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FEER: Question of Faith
By Kapal Berita

14/10/2000 3:08 am Sat


Rencana ini memang layak masuk ke dalam tong sampah..... tetapi dihantar keforum ini supaya kita dapat mengenalpasti siapakah yang berpura-pura berjuang dan siapa yang "naik tocang". Lihatlah bagaimana Noraishah dikatakan kononya "bercinta" sedangkan beliau sebenarnya terpedaya.

Seperti biasa ramai yang bersedap kata tetapi ia hanyalah setakat dibibir sahaja. Patutlah gejala murtad tidak menemui kesudahannya kerana negara asyik membina mercu tanda di bandar dan di desa, tetapi lupa untuk menapak iman di dada...

Perenggan terakhir menunjukkan sikap Farish Nor yang kekal sebagai seorang yang tidak mahu Islam mencorakkan politik tanahair... ie fahaman sekular.

From The Far Eastern Economic Review
Issue cover-dated 19th October 2000

Question of Faith

Concern grows that the ruling party may seize the Islamic initiative to win votes

By S. Jayasankaran/KUALA LUMPUR

IN KUALA LUMPUR in 1998, bank executive Nur'aishah Bukhari, a Malay Muslim, fell in love with her colleague Joseph Lee, a Roman Catholic of Chinese-Indian parentage. This should have mattered little in Malaysia, where Muslim-Christian marriages are fairly common and the non-Muslim partner typically embraces Islam.

But Nur'aishah converted to Catholicism, thus turning her back on Islam and committing apostasy, a cardinal sin in the eyes of many Muslims. The resulting uproar from Malaysia's majority Malays, who are defined as Muslims by the constitution, finally forced the couple to flee the country.

Two years later, apostasy is again a national issue, but with politics behind it.

This time the focus is a federal bill on apostasy drafted by the United Malays National Organization, which leads the country's ruling coalition. Designed as a guideline for Malaysia's states, which administer sharia (Islamic) law, the bill has prompted many people to wonder whether the supposedly secular Umno is trying to "out-Islamize" the opposition Islamic Party of Malaysia, or Pas, which made big gains in elections last year.

The bill was modelled on legislation adopted in April, with Umno's backing, in the northern state of Perlis. It proposed sweeping powers for religious officials to detain apostates--as well as anyone merely suspected of planning to convert from Islam--for up to a year of "rehabilitation."

But in September, amid protests from women's groups and a lively debate in the media, Prime Minister Mahathir Mohamad appeared to back down. At this point, the measure was being checked by the attorney-general prior to being put before parliament. "We have found some weaknesses in it, rendering it quite ineffective, so we have yet to make a decision on it until it can be improved," the prime minister told reporters. "We cannot make hasty decisions," he added, noting that apostasy has been debated since Islam emerged 1,400 years ago.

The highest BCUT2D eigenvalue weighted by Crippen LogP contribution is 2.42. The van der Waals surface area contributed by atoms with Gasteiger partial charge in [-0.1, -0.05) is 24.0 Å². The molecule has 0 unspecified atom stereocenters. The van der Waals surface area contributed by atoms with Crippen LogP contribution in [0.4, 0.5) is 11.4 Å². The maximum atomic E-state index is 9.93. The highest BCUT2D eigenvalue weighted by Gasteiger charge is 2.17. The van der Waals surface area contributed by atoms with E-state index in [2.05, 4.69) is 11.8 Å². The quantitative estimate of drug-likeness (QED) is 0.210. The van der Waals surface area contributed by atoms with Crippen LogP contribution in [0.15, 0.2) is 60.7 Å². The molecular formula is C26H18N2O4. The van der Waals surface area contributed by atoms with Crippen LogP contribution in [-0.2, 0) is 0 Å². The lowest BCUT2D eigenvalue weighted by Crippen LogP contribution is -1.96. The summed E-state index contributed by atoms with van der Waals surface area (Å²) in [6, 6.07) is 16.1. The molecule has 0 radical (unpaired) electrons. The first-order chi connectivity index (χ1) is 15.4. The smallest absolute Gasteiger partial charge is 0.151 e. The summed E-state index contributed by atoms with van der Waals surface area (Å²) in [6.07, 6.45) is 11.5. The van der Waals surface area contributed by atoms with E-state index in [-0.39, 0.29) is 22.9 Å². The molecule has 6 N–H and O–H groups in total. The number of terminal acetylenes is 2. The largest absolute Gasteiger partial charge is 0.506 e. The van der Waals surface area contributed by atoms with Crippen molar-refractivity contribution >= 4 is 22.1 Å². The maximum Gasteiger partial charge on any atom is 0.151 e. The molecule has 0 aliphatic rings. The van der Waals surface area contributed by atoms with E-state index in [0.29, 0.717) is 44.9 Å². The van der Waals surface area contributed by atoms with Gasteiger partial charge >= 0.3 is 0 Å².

Nonetheless, the fact that the bill almost reached parliament and was supported by Umno shocked many people. Critics fear it has been only temporarily shelved and will be revived whenever Umno thinks it can make political mileage out of it.

Opponents suggest Umno is seeking a more zealous image only to woo disaffected Malay voters back from Pas. The Sisters in Islam, a group campaigning to protect the rights of women in Islam, denounced the bill as a "holier-than-thou battle for the hearts and minds of Muslim voters."

Syed Azman Syed Ahmad, a Pas member of parliament, sees more than just an attempt to win votes. "Some say Umno is trying to outwit Pas on Islamic issues," he says. "One of the targets could be Pas. They could arrest anyone on vague charges of apostasy or for supporting deviationist groups."

Upping the religious stakes creates a potentially slippery slope in multiracial Malaysia. The Perlis apostasy law allows "religious authorities to decide who's a Muslim and who's not," says Farish Noor, a writer on Islamic affairs. "There is no room for individual interpretation of faith any longer. It's now become a matter for the state authorities to decide." No one, however, has yet been prosecuted for apostasy in Perlis.

For their part, non-Muslims fear Islamic one-upmanship may ultimately lead to an erosion of their rights. Analysts believe that Mahathir, who holds that Islamic values cannot be instilled by coercion, is unlikely to revive the bill. But the prime minister has said his current term will be his last, raising the possibility that his successors may revive the measure in the future, especially if Umno feels under threat.

An Islamic resurgence has been evident in Malaysia since the 1980s, but it posed no political threat to Umno until Deputy Premier Anwar Ibrahim was sacked in 1998. To many Malays, Anwar represented Umno's Islamic credentials, and the manner of his ouster on s###my charges pushed them into the arms of the Pas-dominated opposition.

Farish warns Umno against going down the Islamist path. "That will only play into the hands of the Islamists and add to the already overdetermined role of Islam in this country," he says. "Nobody has even thought of its long-term consequences. The bottom line is that religion is an unpredictable variable that should not be used in politics."